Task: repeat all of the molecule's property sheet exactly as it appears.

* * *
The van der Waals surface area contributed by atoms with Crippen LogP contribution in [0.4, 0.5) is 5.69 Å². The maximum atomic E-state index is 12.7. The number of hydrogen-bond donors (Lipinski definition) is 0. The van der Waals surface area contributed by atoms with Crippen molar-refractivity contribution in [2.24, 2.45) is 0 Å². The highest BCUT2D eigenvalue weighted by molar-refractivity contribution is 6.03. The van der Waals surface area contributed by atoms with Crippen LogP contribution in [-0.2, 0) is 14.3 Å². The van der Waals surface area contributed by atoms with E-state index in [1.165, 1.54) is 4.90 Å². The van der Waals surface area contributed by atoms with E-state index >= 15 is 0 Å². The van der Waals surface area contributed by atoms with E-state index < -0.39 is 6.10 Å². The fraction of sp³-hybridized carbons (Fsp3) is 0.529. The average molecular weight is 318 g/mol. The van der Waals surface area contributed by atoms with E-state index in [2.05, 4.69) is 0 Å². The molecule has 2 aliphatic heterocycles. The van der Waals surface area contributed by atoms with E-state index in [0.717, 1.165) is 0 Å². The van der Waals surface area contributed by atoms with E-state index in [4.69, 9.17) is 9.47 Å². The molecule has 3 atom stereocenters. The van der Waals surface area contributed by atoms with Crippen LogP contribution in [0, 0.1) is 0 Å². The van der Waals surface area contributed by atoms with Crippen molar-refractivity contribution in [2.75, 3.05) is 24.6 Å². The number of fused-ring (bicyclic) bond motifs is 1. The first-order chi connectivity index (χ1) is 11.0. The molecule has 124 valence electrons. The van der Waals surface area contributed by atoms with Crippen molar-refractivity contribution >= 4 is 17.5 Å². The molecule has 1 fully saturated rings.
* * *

The van der Waals surface area contributed by atoms with Crippen LogP contribution in [0.4, 0.5) is 5.69 Å². The maximum atomic E-state index is 12.7. The number of hydrogen-bond donors (Lipinski definition) is 0. The van der Waals surface area contributed by atoms with Crippen molar-refractivity contribution in [2.24, 2.45) is 0 Å². The highest BCUT2D eigenvalue weighted by molar-refractivity contribution is 6.03. The van der Waals surface area contributed by atoms with Crippen LogP contribution in [-0.2, 0) is 14.3 Å². The van der Waals surface area contributed by atoms with E-state index in [1.165, 1.54) is 4.90 Å². The van der Waals surface area contributed by atoms with E-state index >= 15 is 0 Å². The van der Waals surface area contributed by atoms with E-state index < -0.39 is 6.10 Å². The fraction of sp³-hybridized carbons (Fsp3) is 0.529. The average molecular weight is 318 g/mol. The van der Waals surface area contributed by atoms with E-state index in [2.05, 4.69) is 0 Å². The molecule has 2 aliphatic heterocycles. The van der Waals surface area contributed by atoms with E-state index in [0.717, 1.165) is 0 Å². The van der Waals surface area contributed by atoms with E-state index in [4.69, 9.17) is 9.47 Å². The molecule has 3 atom stereocenters. The van der Waals surface area contributed by atoms with Crippen LogP contribution in [0, 0.1) is 0 Å². The van der Waals surface area contributed by atoms with Crippen molar-refractivity contribution in [2.75, 3.05) is 24.6 Å². The number of fused-ring (bicyclic) bond motifs is 1. The first-order chi connectivity index (χ1) is 11.0. The molecule has 124 valence electrons. The van der Waals surface area contributed by atoms with Crippen molar-refractivity contribution >= 4 is 17.5 Å². The molecule has 1 fully saturated rings.